You may have seen a poster in your workplace that reads “Job Safety and Health – It’s the Law.” This poster, along with statements in your employee handbooks and orientation materials fulfill your employer’s obligation to let you know that you have the right to report any and all workplace injuries. Also, your employer must have a reporting procedure for injuries and illnesses which is reasonable. If the reporting policy at your workplace discourages employees from reporting illnesses or injuries in any way, it could be a violation of this provision. Thirdly, employers are not allowed to retaliate against employees who report work-related lionesses or injuries by having incentive policies, drug testing policies, or disciplinary policies that would have a retaliatory effect.

Sometimes, it can be hard to distinguish between a retaliatory disciplinary policy and one that is not retaliatory. For example, it is okay for an employer to impose disciplinary consequences upon an employee who violated one or more safety rules, even if they got hurt while they were violating the rule. In contrast, it is not acceptable for an employer to terminate, reassign, harass, or suspend an employee merely because they reported an injury. There must be a valid grounds for any termination, suspension, or reassignment.

Barrett Law PLLC:  Representing Injured Workers Throughout Mississippi

If you got hurt at work, report your injury to your employer right away. Reporting injuries and illnesses in the workplace is your right, and it is important that you follow the proper procedure for reporting the injury so that you can file a claim for worker’s compensation if such a claim is appropriate in your situation. Worker’s compensation claims can be complex and time-consuming, so it is best to get help from a Mississippi Workplace Accident Attorney. Please call the Mississippi Workplace Accident Attorneys at Barrett Law PLLC today, at 1 (800) 707-9577 to schedule a consultation.

Mississippi Workplace Accident Attorneys Talks about Employability

Wednesday, January 18th, 2017

Workplace accident cases seem to have a language that is all their own. The terms that are used in workplace accident cases often define the outcomes of those cases. Anyone who has gotten hurt at work is likely to find themselves immersed in a sea of unfamiliar words that will be used to determine whether they receive compensation for their injuries and how much compensation they will get.

One recent workplace injury case in Mississippi sheds some light on what it means to be employable. The Mississippi Court of Appeals’ decision in Hathorn v. ESCO Corp., No. 2015-WC-01528-COA (Miss. Ct. App. 11/15/16) tells us that there is a difference between being unable to find a job and being unemployable.

The case involves a man who hurt his hand when he was operating a grinder at a facility that makes steel parts for mining equipment. His injury was deemed compensable, and he was eventually able to return to work with medical restrictions. His doctor told him not to use a grinder or lift more than fifty pounds, so he did janitorial and maintenance tasks, and he ran errands. He worked in this way for over a year, and one day he was asked to operate a forklift, so he did. That evening, his hand swelled up dramatically, and he went to see his doctor. The doctor examined his hand and told him not to do any more work involving forklifts.

A couple of weeks after the man had been told by his doctor to refrain from operating forklifts, his employer asked him to use one again. The man asked whether someone else could do it because he could not, and told his superiors that he was medically unable to operate the forklift. He was placed on leave and given a few days to obtain a note from the doctor to certify that he was medically unable to operate the forklift. When he did not produce the note within the prescribed amount of time, he was fired for insubordination.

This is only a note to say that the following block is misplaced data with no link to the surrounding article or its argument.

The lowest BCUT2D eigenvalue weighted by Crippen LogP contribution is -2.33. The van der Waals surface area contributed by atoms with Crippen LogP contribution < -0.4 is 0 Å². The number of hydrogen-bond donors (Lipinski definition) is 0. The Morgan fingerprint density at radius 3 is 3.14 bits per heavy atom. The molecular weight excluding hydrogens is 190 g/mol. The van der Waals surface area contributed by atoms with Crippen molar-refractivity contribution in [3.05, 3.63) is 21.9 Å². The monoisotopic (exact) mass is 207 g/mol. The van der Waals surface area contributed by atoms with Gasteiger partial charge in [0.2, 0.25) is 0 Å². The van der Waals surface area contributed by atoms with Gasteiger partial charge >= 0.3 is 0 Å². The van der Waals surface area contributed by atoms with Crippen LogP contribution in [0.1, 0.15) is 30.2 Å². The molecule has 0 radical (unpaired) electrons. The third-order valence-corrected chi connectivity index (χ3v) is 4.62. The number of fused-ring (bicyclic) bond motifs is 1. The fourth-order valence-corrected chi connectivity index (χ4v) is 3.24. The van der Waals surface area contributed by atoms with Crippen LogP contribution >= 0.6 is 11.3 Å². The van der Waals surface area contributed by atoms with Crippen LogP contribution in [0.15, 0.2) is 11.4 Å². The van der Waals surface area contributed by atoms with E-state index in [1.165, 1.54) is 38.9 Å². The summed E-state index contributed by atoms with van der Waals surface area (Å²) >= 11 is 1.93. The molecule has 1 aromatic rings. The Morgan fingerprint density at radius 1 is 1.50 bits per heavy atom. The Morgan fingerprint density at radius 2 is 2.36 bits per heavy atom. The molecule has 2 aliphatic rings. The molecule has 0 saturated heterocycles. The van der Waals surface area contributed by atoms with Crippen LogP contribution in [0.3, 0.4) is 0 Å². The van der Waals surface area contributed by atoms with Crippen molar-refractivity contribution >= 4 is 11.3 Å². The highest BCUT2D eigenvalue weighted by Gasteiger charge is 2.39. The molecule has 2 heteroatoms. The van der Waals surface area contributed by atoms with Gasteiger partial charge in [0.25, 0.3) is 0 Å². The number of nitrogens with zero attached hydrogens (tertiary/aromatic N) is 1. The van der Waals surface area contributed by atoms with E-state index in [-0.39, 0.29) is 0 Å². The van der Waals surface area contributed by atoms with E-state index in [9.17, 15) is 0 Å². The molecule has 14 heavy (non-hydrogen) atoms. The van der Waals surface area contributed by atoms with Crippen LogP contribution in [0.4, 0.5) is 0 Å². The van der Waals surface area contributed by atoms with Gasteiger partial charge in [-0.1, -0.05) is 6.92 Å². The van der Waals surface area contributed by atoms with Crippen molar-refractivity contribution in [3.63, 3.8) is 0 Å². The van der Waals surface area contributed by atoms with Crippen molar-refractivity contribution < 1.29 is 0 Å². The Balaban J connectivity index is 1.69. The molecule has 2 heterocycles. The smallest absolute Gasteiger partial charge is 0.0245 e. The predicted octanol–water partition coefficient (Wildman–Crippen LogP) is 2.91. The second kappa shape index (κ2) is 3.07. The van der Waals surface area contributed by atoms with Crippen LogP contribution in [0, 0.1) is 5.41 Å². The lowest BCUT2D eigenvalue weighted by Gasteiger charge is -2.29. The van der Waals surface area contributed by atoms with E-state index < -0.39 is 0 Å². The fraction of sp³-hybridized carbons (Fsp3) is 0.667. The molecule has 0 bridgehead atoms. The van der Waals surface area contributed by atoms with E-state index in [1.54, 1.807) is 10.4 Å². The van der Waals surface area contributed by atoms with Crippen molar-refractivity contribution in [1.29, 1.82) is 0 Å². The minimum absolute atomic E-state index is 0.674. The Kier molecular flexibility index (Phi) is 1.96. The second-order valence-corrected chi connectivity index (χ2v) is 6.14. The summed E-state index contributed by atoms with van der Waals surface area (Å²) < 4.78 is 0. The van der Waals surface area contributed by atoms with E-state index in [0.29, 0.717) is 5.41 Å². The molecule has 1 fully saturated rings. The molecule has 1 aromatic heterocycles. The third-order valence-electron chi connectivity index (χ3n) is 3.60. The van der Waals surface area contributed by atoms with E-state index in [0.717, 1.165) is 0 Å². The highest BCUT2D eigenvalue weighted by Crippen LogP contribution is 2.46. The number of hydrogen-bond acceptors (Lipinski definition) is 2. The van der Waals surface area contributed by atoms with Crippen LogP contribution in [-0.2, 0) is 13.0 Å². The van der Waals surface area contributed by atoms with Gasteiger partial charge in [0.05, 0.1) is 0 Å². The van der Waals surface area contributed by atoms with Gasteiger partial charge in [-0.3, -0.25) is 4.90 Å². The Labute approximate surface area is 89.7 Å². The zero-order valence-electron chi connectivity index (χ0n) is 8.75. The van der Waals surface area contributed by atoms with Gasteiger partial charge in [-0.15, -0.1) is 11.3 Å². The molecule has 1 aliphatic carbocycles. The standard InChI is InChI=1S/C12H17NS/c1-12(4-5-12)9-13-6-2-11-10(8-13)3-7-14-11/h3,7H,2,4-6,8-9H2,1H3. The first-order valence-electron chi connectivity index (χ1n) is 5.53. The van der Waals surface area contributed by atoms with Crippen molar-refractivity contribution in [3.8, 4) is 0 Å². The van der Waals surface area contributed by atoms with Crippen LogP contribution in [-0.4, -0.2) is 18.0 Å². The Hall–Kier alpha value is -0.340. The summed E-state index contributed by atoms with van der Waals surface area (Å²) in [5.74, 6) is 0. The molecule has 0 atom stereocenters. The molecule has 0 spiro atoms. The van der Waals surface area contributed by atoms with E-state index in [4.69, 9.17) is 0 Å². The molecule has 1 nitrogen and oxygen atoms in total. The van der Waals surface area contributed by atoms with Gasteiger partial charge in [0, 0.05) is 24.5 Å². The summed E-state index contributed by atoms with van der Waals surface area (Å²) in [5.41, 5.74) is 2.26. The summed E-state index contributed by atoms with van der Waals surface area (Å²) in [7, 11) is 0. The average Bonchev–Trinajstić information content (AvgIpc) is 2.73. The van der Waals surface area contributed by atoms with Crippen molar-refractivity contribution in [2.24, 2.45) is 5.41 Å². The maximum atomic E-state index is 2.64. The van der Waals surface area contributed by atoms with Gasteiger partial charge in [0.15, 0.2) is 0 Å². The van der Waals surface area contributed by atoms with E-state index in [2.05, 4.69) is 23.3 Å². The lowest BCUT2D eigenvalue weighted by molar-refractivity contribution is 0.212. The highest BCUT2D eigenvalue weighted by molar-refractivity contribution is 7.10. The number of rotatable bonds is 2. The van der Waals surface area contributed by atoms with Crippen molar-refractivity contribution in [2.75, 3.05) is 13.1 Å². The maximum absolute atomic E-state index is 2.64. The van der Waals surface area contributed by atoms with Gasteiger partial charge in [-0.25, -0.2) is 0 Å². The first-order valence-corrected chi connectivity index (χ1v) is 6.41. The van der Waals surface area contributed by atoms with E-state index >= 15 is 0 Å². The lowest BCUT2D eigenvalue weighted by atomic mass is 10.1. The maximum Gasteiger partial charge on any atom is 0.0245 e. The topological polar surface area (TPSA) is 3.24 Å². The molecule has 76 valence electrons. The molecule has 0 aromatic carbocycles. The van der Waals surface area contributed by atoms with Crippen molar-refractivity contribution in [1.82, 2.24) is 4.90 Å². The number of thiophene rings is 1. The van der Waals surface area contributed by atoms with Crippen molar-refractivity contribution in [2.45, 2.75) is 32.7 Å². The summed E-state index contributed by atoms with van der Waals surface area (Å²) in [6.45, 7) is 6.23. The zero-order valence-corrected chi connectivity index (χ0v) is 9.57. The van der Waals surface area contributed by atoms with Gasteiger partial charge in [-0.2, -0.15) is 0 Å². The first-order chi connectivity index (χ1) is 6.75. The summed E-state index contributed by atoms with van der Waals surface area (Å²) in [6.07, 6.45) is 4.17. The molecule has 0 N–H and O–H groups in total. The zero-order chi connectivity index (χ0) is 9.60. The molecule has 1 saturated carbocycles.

As a result, the man looked for work, but he was unable to find a job. The fact that he had been working for over a year, taken together with the fact that he was able to perform a range of different tasks while he was working show that he can do at least some types of work. While this man may not be as employable as a person who has no medical restrictions on the types of work that they can do, the man’s injury does not make him unemployable. It also does not seem as though the man exhausted all of the possibilities during his job search – he admitted that he did not look for security, maintenance, or housekeeping jobs, even though he has the skills and the physical abilities to perform at least some jobs in those fields.

Barrett Law PLLC:  Representing Workplace Accident Victims Across Mississippi  

If you got hurt on the job, it is important that you know that you do not have to learn and apply the language of worker’s compensation all on your own. The Mississippi Workplace Accident Attorneys at Barrett Law PLLC are here to guide you through the worker’s compensation claims process while you work on recovering from your injury. Please call us today, at 1 (800) 707-9577 to schedule a consultation.

Mississippi Workplace Accident Attorneys Talk about Accidents Involving Contractors

Thursday, January 12th, 2017

The Mississippi Supreme Court recently issued a worker’s compensation decision that addresses a somewhat unusual but not completely unheard of employment scenario – the situation in which a premises owner acts as its contractor. The case involves a man who got severely burned while he was working at the Chevron refinery in Pascagoula. At the time of the accident, Quindon Thomas worked for a company called American Plant Services (APS), with which Chevron had contracted to perform maintenance services at its refinery. In 2012, Thomas was at the Chevron refinery, doing maintenance work, when a Chevron employee that was working in close proximity to Thomas opened a valve which released hot water, steam, and coke onto Thomas, severely burning most of his body.